My firstborn, Daniel, was born with a chromosomal abnormality known as Down Syndrome. The medical term for Daniel's condition is Trisomy 21. This means that he has three #21 chromosomes instead of two. This extra chromosome blocked proper nutrition to all the cells in his body before and after birth, resulting in a very weak and poorly developed baby.

Daniel was diagnosed with Down Syndrome shortly after his birth. His stay in the hospital was filled with negative outlooks, from professionals, regarding his future development. It was beyond us that anyone could know, without a doubt, what a tiny baby's future could hold. That's when my husband, Ken, and I decided to search for more answers. But where we could we go to gain the expertise we needed to help Daniel? This was a burning question in our minds and hearts, and one to which we would not get an answer for a few months.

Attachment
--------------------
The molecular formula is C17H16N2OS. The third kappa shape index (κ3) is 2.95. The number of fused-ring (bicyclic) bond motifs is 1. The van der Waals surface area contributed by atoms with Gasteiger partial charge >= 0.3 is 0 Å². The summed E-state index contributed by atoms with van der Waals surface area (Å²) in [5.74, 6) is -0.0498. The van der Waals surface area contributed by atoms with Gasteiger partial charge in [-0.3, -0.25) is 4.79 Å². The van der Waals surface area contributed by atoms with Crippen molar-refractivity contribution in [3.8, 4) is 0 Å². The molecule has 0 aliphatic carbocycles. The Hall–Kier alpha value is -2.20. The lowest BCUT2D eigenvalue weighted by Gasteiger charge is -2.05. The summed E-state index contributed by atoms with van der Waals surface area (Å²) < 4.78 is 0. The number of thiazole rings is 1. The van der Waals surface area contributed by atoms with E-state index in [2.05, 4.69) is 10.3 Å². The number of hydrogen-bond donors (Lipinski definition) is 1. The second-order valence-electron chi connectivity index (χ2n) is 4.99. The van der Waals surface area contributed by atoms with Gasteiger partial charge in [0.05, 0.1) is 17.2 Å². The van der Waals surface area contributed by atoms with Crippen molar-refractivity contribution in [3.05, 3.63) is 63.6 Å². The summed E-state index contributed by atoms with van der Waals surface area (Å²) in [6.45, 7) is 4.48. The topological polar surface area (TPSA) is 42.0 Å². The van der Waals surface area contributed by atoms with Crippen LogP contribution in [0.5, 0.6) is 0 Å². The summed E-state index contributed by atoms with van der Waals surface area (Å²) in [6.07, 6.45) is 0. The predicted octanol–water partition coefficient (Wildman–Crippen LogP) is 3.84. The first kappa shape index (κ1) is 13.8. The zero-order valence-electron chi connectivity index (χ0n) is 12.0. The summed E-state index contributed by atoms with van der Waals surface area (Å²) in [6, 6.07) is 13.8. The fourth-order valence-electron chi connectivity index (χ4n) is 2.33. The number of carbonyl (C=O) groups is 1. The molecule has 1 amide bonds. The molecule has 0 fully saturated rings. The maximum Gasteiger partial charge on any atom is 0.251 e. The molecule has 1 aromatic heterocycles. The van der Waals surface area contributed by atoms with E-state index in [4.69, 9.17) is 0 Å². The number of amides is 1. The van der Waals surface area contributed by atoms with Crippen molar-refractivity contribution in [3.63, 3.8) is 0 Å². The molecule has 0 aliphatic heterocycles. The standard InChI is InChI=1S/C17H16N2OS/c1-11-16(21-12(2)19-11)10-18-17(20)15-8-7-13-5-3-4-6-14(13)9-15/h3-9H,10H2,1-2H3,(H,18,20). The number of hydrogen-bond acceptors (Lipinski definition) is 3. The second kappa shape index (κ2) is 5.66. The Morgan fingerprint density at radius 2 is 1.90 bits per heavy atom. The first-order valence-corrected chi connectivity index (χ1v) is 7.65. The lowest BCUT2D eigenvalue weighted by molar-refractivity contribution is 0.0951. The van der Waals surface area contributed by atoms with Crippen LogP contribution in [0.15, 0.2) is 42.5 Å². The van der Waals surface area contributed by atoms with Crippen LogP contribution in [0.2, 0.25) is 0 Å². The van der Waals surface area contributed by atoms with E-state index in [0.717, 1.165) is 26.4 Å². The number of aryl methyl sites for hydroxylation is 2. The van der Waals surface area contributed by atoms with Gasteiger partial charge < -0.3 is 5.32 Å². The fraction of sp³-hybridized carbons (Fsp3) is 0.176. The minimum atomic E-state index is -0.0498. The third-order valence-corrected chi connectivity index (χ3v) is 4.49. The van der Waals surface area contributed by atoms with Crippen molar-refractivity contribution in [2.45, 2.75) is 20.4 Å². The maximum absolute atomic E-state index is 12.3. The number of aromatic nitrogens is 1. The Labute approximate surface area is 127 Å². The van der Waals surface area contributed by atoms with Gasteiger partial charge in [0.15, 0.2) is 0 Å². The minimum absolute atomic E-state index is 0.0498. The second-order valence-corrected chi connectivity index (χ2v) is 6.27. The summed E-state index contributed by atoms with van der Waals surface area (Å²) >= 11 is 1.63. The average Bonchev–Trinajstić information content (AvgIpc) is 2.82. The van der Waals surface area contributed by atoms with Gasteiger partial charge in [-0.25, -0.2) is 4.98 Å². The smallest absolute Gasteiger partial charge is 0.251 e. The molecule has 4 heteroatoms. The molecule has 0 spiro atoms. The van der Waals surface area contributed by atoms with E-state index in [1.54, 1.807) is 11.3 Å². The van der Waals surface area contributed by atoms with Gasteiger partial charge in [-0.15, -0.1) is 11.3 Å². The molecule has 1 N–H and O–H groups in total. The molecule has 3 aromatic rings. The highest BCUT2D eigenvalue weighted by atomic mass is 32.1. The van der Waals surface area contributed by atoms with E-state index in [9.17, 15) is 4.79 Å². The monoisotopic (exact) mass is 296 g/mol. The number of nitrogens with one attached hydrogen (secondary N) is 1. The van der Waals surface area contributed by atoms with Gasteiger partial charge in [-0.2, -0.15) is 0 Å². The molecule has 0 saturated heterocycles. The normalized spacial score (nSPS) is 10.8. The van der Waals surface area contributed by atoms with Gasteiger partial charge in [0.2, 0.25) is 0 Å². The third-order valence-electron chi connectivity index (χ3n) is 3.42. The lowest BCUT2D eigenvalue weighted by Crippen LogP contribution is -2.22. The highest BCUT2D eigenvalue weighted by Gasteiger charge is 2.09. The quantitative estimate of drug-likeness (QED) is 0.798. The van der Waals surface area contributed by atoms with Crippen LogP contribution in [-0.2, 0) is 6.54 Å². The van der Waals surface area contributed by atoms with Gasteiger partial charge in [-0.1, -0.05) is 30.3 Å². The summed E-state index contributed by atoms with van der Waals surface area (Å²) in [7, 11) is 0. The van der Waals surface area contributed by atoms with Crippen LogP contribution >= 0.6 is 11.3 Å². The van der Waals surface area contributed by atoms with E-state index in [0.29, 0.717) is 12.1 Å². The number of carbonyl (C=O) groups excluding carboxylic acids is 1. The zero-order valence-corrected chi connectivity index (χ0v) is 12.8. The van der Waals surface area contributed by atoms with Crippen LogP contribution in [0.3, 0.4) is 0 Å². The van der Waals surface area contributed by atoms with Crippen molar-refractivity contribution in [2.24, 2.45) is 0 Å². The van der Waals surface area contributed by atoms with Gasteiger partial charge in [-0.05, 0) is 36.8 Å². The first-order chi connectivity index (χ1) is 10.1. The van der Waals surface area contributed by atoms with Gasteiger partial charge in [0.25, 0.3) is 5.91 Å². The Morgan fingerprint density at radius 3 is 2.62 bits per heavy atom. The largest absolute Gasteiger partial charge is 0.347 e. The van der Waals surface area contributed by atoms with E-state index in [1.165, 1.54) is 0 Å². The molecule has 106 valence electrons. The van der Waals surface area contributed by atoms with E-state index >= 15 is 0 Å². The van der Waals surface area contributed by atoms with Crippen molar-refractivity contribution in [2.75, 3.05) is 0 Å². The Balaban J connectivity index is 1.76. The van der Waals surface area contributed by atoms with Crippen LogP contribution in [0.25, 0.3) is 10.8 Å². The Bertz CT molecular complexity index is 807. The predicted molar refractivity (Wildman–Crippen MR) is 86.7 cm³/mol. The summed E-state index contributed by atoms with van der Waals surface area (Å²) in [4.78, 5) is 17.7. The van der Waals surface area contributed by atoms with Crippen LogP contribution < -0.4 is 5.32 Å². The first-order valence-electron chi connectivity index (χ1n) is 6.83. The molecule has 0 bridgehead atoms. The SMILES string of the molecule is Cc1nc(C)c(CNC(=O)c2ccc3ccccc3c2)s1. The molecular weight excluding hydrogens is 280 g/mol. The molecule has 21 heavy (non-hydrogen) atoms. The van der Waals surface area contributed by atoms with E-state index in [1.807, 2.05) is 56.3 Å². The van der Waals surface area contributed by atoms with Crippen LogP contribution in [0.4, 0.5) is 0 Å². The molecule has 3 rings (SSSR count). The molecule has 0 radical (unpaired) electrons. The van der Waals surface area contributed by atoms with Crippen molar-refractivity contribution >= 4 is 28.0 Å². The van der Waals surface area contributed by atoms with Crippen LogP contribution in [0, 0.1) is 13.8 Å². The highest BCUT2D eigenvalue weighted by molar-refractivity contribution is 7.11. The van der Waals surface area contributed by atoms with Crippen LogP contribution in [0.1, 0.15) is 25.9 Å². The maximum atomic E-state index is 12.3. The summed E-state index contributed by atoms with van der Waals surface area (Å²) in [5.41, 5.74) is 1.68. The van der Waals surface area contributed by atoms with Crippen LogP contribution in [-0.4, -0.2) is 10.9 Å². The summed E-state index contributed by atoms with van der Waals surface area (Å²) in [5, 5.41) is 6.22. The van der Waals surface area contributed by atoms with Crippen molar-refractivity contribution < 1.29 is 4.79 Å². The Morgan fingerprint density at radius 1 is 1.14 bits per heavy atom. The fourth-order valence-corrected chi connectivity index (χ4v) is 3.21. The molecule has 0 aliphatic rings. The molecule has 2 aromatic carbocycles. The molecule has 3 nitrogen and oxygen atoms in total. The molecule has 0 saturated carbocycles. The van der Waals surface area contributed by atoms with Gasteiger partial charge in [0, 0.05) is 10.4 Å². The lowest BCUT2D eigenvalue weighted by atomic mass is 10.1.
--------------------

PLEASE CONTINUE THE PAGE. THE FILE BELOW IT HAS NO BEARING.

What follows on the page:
We welcomed Daniel home with much excitement and joy. Yet, underlying this festive atmosphere, were so many questions and fears of the unknown. Those fears were there simply because no professional seemed to know what to do to help improve Daniel's condition, just simply treating the symptoms caused by his condition. In our search for knowledge, we discovered that there was little help available for our son. And, what I mean by little, is one hour a week of physical therapy. Even we, as new parents, knew that this would not be enough to help improve Daniel's poor muscle tone and his weakened respiratory system. He was barely thriving, even though I had successfully been able to breast feed him.